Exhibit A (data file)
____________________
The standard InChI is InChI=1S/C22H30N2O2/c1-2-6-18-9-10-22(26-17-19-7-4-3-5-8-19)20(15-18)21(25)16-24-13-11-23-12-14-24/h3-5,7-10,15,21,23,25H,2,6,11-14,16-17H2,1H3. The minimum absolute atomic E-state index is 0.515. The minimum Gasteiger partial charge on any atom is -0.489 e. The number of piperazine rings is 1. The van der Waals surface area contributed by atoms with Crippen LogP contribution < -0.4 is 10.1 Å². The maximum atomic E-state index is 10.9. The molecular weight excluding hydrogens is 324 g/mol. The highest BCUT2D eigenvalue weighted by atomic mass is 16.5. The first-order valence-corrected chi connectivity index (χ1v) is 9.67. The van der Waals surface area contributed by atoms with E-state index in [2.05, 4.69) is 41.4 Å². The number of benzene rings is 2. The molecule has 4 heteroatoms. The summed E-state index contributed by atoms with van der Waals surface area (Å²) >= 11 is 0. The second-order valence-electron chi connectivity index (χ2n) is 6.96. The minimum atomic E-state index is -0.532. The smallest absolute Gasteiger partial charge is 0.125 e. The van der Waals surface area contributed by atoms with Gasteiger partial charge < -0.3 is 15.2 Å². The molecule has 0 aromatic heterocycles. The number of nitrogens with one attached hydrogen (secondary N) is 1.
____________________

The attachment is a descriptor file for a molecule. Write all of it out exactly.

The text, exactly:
The standard InChI is InChI=1S/C22H30N2O2/c1-2-6-18-9-10-22(26-17-19-7-4-3-5-8-19)20(15-18)21(25)16-24-13-11-23-12-14-24/h3-5,7-10,15,21,23,25H,2,6,11-14,16-17H2,1H3. The minimum absolute atomic E-state index is 0.515. The minimum Gasteiger partial charge on any atom is -0.489 e. The number of piperazine rings is 1. The van der Waals surface area contributed by atoms with Crippen LogP contribution < -0.4 is 10.1 Å². The maximum atomic E-state index is 10.9. The molecular weight excluding hydrogens is 324 g/mol. The highest BCUT2D eigenvalue weighted by atomic mass is 16.5. The first-order valence-corrected chi connectivity index (χ1v) is 9.67. The van der Waals surface area contributed by atoms with E-state index in [2.05, 4.69) is 41.4 Å². The number of benzene rings is 2. The molecule has 4 heteroatoms. The summed E-state index contributed by atoms with van der Waals surface area (Å²) >= 11 is 0. The second-order valence-electron chi connectivity index (χ2n) is 6.96. The minimum atomic E-state index is -0.532. The smallest absolute Gasteiger partial charge is 0.125 e. The van der Waals surface area contributed by atoms with Gasteiger partial charge < -0.3 is 15.2 Å². The molecule has 0 aromatic heterocycles. The number of nitrogens with one attached hydrogen (secondary N) is 1.